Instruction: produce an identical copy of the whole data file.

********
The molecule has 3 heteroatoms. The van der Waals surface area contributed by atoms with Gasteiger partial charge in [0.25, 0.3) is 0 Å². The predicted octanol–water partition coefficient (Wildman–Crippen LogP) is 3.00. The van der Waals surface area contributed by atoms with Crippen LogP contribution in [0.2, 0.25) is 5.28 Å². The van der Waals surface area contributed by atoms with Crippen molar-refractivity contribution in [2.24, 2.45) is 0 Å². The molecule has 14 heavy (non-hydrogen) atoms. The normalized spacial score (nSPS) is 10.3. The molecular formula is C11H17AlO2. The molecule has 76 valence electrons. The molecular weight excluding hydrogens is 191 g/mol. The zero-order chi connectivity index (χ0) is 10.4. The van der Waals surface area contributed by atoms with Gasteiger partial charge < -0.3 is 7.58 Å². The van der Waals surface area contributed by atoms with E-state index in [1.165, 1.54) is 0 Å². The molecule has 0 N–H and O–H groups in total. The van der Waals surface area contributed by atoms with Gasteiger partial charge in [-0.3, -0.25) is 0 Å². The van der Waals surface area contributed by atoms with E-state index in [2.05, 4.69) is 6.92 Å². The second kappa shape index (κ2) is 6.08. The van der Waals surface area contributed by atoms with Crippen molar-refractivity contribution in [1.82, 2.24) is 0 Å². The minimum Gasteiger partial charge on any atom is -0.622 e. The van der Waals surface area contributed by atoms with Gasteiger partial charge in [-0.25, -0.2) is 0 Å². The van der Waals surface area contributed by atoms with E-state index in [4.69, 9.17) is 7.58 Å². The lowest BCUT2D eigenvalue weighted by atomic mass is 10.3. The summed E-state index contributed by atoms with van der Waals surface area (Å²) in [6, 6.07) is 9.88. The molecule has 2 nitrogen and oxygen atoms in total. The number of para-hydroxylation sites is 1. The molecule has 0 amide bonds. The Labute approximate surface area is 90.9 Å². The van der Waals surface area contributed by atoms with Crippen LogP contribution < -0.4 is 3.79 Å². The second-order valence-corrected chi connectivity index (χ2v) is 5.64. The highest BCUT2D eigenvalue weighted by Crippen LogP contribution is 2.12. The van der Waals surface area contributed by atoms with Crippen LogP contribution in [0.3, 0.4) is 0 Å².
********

The molecule has 3 heteroatoms. The van der Waals surface area contributed by atoms with Gasteiger partial charge in [0.25, 0.3) is 0 Å². The predicted octanol–water partition coefficient (Wildman–Crippen LogP) is 3.00. The van der Waals surface area contributed by atoms with Crippen LogP contribution in [0.2, 0.25) is 5.28 Å². The van der Waals surface area contributed by atoms with Crippen molar-refractivity contribution in [2.24, 2.45) is 0 Å². The molecule has 14 heavy (non-hydrogen) atoms. The normalized spacial score (nSPS) is 10.3. The molecular formula is C11H17AlO2. The molecule has 76 valence electrons. The molecular weight excluding hydrogens is 191 g/mol. The zero-order chi connectivity index (χ0) is 10.4. The van der Waals surface area contributed by atoms with Gasteiger partial charge < -0.3 is 7.58 Å². The van der Waals surface area contributed by atoms with E-state index in [1.165, 1.54) is 0 Å². The molecule has 0 N–H and O–H groups in total. The van der Waals surface area contributed by atoms with Gasteiger partial charge in [-0.3, -0.25) is 0 Å². The van der Waals surface area contributed by atoms with E-state index in [2.05, 4.69) is 6.92 Å². The second kappa shape index (κ2) is 6.08. The van der Waals surface area contributed by atoms with Crippen molar-refractivity contribution in [1.82, 2.24) is 0 Å². The minimum Gasteiger partial charge on any atom is -0.622 e. The van der Waals surface area contributed by atoms with Gasteiger partial charge in [-0.25, -0.2) is 0 Å². The van der Waals surface area contributed by atoms with E-state index in [4.69, 9.17) is 7.58 Å². The lowest BCUT2D eigenvalue weighted by atomic mass is 10.3. The summed E-state index contributed by atoms with van der Waals surface area (Å²) in [6, 6.07) is 9.88. The molecule has 2 nitrogen and oxygen atoms in total. The number of para-hydroxylation sites is 1. The molecule has 0 amide bonds. The Labute approximate surface area is 90.9 Å². The van der Waals surface area contributed by atoms with Crippen LogP contribution < -0.4 is 3.79 Å². The second-order valence-corrected chi connectivity index (χ2v) is 5.64. The highest BCUT2D eigenvalue weighted by Crippen LogP contribution is 2.12. The van der Waals surface area contributed by atoms with Crippen LogP contribution in [0.3, 0.4) is 0 Å².